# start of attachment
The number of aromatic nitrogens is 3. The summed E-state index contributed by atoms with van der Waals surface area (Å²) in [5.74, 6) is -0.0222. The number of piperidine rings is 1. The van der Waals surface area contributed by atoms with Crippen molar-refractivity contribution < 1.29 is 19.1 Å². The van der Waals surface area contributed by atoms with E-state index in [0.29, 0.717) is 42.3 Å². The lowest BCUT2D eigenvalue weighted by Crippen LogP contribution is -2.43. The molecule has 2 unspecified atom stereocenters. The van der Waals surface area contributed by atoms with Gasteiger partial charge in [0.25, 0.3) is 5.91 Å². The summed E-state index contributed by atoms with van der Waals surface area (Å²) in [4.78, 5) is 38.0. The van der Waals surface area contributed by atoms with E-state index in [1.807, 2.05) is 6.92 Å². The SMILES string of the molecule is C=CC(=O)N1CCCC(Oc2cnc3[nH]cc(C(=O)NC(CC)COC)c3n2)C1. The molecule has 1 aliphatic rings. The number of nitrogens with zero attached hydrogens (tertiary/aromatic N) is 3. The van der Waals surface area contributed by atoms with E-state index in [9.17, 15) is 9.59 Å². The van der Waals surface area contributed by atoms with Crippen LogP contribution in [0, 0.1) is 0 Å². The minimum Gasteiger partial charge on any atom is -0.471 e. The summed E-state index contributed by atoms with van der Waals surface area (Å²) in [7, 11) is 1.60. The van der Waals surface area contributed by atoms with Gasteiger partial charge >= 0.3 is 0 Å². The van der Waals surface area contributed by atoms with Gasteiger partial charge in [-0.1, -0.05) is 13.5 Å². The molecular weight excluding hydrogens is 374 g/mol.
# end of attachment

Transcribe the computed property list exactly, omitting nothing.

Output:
The number of aromatic nitrogens is 3. The summed E-state index contributed by atoms with van der Waals surface area (Å²) in [5.74, 6) is -0.0222. The number of piperidine rings is 1. The van der Waals surface area contributed by atoms with Crippen molar-refractivity contribution < 1.29 is 19.1 Å². The van der Waals surface area contributed by atoms with E-state index in [0.29, 0.717) is 42.3 Å². The lowest BCUT2D eigenvalue weighted by Crippen LogP contribution is -2.43. The molecule has 2 unspecified atom stereocenters. The van der Waals surface area contributed by atoms with Gasteiger partial charge in [0.25, 0.3) is 5.91 Å². The summed E-state index contributed by atoms with van der Waals surface area (Å²) in [4.78, 5) is 38.0. The van der Waals surface area contributed by atoms with E-state index in [1.807, 2.05) is 6.92 Å². The SMILES string of the molecule is C=CC(=O)N1CCCC(Oc2cnc3[nH]cc(C(=O)NC(CC)COC)c3n2)C1. The molecule has 1 aliphatic rings. The number of nitrogens with zero attached hydrogens (tertiary/aromatic N) is 3. The van der Waals surface area contributed by atoms with E-state index in [9.17, 15) is 9.59 Å². The van der Waals surface area contributed by atoms with Crippen LogP contribution in [0, 0.1) is 0 Å². The minimum Gasteiger partial charge on any atom is -0.471 e. The summed E-state index contributed by atoms with van der Waals surface area (Å²) in [7, 11) is 1.60. The van der Waals surface area contributed by atoms with Gasteiger partial charge >= 0.3 is 0 Å². The van der Waals surface area contributed by atoms with Gasteiger partial charge in [-0.1, -0.05) is 13.5 Å². The molecular weight excluding hydrogens is 374 g/mol.